EOTHO gets August food sales back on track, but September ‘another crucial month'
Britain's managed pub, restaurant and bar groups saw collective like-for-like sales bounce back up to 2019 levels in August thanks to the government's Eat Out To Help Out campaign, but September is "another crucial month".
According to the Coffer Peach Business Tracker, while food-led businesses forged ahead, drink-led operations still found trading tough. The London market also trailed significantly behind the rest of the country.
Of the group-owned sites, 85% have reopened, with total sales across the whole managed pub, bar and restaurant market still 12.2% below last August's levels. However, like-for-like sales in those businesses trading came out flat, matching the sales volumes seen this time last year.
Karl Chessell, director of CGA, the business insight consultancy that produces the tracker in partnership with the Coffer Group and RSM, said: "To get back to last year's sales levels in those sites that were able to trade is some achievement, just a month after the industry started to reopen, and credit has to go to the government-backed discount scheme that attracted so many people back out to eat, plus the cut in VAT on food.
"But, of course, not all parts of the market benefited, and there will also be concern about what the government's new legally-enforced restrictions will have on consumer confidence in the weeks ahead."
Restaurants enjoyed the biggest boost last month, with group-owned sites that were open seeing collective like-for-like sales up 13.5% on August last year. But because only 65% of chain-owned restaurants that were trading back in February were open again, total sales across that part of the market were still down 10.9% on last year.
Managed pub groups, which between them had 95% of their sites trading, had a more mixed experience, with like-for-like sales down 3.6% on last August and total sales down 9.4%.
However, food-led pubs and pub restaurants prospered on the back of the Eat Out incentive, with collective like-for-likes up 5.3% on last August and total sales down just 1.2%. In contrast, drink-led pubs saw like-for-likes down 11.0% and total sales down 16.3%. Across the managed pub market as a whole, food sales were up 12%, with drink sales down 15.3% on last August.
Bar groups, which had 74% of their sites trading, had the worst of the month, with like-for-like sales down 27.6% and total sales down 37.0%.
Regionally, London still struggled over August with many office workers, commuters, tourists and international business travellers still staying away. Like-for-like sales across pubs, bars and restaurants were down 13.4%, with total sales down 28.1%. In contrast, outside the M25, the market saw like-for-like sales up 3.2% and total sales down just 7.9% on last August.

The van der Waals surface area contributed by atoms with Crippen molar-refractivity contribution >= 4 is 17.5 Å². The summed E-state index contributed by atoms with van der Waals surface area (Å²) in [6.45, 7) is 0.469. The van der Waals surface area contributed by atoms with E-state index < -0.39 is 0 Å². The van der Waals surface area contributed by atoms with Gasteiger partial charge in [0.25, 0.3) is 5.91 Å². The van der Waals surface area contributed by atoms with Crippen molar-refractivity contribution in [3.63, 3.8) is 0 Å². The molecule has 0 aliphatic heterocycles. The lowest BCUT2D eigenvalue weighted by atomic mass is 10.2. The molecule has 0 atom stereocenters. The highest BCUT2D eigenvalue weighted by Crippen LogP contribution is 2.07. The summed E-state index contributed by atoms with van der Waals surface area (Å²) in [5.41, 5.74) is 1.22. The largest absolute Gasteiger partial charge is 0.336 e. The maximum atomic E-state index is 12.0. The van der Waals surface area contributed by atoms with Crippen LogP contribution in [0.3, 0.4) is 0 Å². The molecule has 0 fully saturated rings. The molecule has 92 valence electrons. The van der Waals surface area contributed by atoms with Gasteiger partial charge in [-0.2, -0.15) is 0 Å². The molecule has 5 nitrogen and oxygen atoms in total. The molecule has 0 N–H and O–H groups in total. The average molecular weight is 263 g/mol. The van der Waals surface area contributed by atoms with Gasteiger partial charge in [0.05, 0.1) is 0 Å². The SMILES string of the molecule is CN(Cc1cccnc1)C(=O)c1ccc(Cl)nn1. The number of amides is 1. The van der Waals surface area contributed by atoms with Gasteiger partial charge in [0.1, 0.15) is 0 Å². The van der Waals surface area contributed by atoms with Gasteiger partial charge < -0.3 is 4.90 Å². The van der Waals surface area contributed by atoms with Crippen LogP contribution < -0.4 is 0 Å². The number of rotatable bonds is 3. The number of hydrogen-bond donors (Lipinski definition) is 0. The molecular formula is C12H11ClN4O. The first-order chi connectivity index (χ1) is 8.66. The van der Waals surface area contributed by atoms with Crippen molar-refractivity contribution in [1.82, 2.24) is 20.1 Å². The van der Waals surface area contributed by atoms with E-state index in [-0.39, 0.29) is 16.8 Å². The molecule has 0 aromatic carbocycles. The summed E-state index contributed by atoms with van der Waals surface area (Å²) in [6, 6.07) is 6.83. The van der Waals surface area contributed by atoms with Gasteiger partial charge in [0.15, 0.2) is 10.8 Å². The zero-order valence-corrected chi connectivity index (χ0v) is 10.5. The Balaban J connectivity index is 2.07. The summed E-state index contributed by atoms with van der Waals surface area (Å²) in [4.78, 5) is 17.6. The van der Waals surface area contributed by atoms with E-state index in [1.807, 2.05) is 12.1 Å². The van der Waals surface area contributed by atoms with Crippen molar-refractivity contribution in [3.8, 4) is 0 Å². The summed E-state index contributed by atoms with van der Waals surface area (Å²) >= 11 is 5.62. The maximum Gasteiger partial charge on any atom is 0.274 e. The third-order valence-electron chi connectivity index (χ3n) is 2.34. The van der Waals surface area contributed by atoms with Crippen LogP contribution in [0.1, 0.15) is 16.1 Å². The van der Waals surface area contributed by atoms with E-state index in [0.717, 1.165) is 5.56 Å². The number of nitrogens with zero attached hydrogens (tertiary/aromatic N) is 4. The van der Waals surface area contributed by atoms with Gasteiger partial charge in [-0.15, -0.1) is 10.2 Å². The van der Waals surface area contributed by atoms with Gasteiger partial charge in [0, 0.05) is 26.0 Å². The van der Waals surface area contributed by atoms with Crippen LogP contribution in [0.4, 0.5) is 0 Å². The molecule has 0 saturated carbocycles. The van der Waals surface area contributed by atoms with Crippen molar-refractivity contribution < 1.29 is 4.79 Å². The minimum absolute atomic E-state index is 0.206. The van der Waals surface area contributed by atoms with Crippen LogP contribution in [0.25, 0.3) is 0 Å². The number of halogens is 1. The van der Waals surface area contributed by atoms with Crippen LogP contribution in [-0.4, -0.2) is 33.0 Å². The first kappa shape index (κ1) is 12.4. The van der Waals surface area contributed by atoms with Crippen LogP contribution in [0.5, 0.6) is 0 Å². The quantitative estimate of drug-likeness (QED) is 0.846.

While restaurants in London recorded overall positive like-for-likes, up 2.6%, it still lagged considerably behind the rest of the country.
Delivery accounted for 8.8% of sales among the casual dining groups in the Tracker cohort in August, down from 13.1% in July, but still up on the pre-lockdown percentage of 5.9% in February.
Paul Newman, head of leisure and hospitality at RSM, said: "September is another crucial month for the sector with the furlough scheme starting to unwind and the rent moratorium due to end. Operators will be desperate for this sales momentum to continue into the autumn, but with further government-backed support looking unlikely, it seems inevitable that more job losses are just around the corner."
Trevor Watson, executive director at Davis Coffer Lyons, said: "The August figures are very much a one-off and cannot be used to indicate any trends. The boost to food-led establishments due to Eat Out to Help Out, is short term; the longer-term trend is the re-distribution in trade towards residential districts and away from commercial city centres and London in particular.
"The autumn sees the end of furlough and potentially the end of the moratorium on lease forfeiture. These twin threats are the biggest possible challenge to the industry, so although the doors are open to many pubs and restaurants, the market is more unstable than it has ever been. Pictures of people eating out in pub gardens, and healthy looking like-for-likes present a misleading and artificial impression of where the market is right now."
At the end of August, underlying annual like-for-like sales for the whole market were down 21% on the previous 12 months, with total sales down 31.9%.
A total of 51 companies, with between them 8,863 sites open for business, provided data to the August Tracker.